Natural gems give tourists food for thought

Published May 22, 2003


Many commuters driving down Cape Town's M5 are probably unaware that they travel past a chunk of veld that is home to the rarest plants in the world.

Rondevlei Nature Reserve, which began decades ago as a bird sanctuary, incorporates a small piece of sandplain fynbos which used to cover much of the Cape Flats before the settlers arrived.

Now housing, roads, industry and agriculture have almost wiped out this unique vegetation.

These remnants of sandplain fynbos are scattered around the Flats, including Rondebosch Common, Kenilworth and Milnerton race courses and the N7 interchange.

Although it occurs nowhere else in the world, Rondevlei is the only place where this vegetation is protected in a nature reserve.

Now a group of young tour operators, Imvubu Nature Tours, have launched guided walks where they can show this biological gem to the public.

Not only that, but they feed some of these plants to their clients - in sustainable quantities.

At the launch of the tour on Wednesday, members of Cape Town's tourist organisations ate fynbos honey, scones flavoured with wild rosemary and rose-scented geraniums and drank tea made from a plant called "kooigoed", said to cure all sorts of ailments of the digestive tract and kidneys.

Graeme Arendse from Imvubu explained that, roughly translated, "kooigoed" meant "bedding material".

"The Khoi and the settlers used to sleep on it. The oils in the plant smell good and apparently also keep the fleas away," he said.

As he walked through the veld, Arendse pointed out the conebush protea which used to be the most common protea in Cape Town. Now there are a mere 500 left.

We learned that the sourfig plant is used to cure some types of eczema, that the bottom of the bulrush can be chopped up in salad and that the top was used to fill lifejackets in World War 2.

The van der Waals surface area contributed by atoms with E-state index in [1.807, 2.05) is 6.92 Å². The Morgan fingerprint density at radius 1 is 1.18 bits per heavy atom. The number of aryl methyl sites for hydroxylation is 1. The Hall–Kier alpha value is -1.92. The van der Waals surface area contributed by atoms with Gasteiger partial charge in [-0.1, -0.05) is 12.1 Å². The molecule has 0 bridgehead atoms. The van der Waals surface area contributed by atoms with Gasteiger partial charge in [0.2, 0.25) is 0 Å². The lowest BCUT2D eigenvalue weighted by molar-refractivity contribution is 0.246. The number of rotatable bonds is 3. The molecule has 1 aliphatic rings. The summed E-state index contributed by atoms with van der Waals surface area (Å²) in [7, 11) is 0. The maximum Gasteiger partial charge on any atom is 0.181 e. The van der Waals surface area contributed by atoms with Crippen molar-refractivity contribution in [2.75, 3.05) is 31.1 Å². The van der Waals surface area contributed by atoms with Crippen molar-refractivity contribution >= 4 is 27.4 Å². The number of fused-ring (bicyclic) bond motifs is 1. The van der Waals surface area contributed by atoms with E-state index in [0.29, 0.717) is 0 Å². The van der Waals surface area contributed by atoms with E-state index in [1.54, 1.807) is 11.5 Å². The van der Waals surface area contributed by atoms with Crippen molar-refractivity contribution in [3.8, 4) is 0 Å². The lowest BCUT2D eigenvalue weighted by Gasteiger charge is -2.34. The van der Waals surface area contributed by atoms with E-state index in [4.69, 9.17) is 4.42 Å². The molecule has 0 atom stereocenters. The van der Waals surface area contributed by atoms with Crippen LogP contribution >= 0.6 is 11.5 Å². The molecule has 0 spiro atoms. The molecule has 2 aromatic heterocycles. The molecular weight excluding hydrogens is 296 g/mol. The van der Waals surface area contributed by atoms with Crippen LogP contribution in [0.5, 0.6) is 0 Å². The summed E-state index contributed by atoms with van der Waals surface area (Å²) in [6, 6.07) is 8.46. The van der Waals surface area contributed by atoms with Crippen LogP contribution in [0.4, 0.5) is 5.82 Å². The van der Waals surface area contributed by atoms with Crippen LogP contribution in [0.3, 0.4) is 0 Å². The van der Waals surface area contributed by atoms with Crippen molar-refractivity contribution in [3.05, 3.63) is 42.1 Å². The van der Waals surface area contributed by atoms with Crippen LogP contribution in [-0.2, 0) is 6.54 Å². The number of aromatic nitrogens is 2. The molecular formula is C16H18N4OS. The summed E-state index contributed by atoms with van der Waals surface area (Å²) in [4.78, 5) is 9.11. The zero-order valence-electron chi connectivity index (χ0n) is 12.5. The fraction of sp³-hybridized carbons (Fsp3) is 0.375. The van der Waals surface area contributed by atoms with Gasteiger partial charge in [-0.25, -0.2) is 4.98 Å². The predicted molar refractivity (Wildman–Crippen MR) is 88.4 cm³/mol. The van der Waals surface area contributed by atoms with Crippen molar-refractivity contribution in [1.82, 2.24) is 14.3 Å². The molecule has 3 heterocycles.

We walked past sandmounds made by the dune mole rat, the largest underground mammal in the world, saw the bakkerbos which the settlers used to burn in their ovens and the tracks made by the reserve's four hippos, re-introduced from KwaZulu-Natal.

Hippos tramped all over the Cape Flats before the settlers arrived. The first one was shot 12 days after Van Riebeeck's arrival at a former vlei which is now Church Square in the city.

Birdlife is abundant with flocks of flamingoes, pelicans and dozens of tiny waders in the vlei. A little stint from Rondevlei was recorded to have migrated to Russia and back in two months.

Rondevlei manager Dalton Gibbs said an equivalent journey for a man would be to travel 400 times around the Earth under his own power.

While Rondevlei has many gems, it has serious problems, particularly with litter and polluted stormwater run-off from surrounding suburbs.

Alien plant encroachment is a major problem and on Wednesday staff were spraying poison on Commalina africana, or "wandering Jew", which began to invade the reserve along the waterways about a year ago.

"It is smothering reedbanks and if we don't get it out now, it will soon be a massive problem," Gibbs said.

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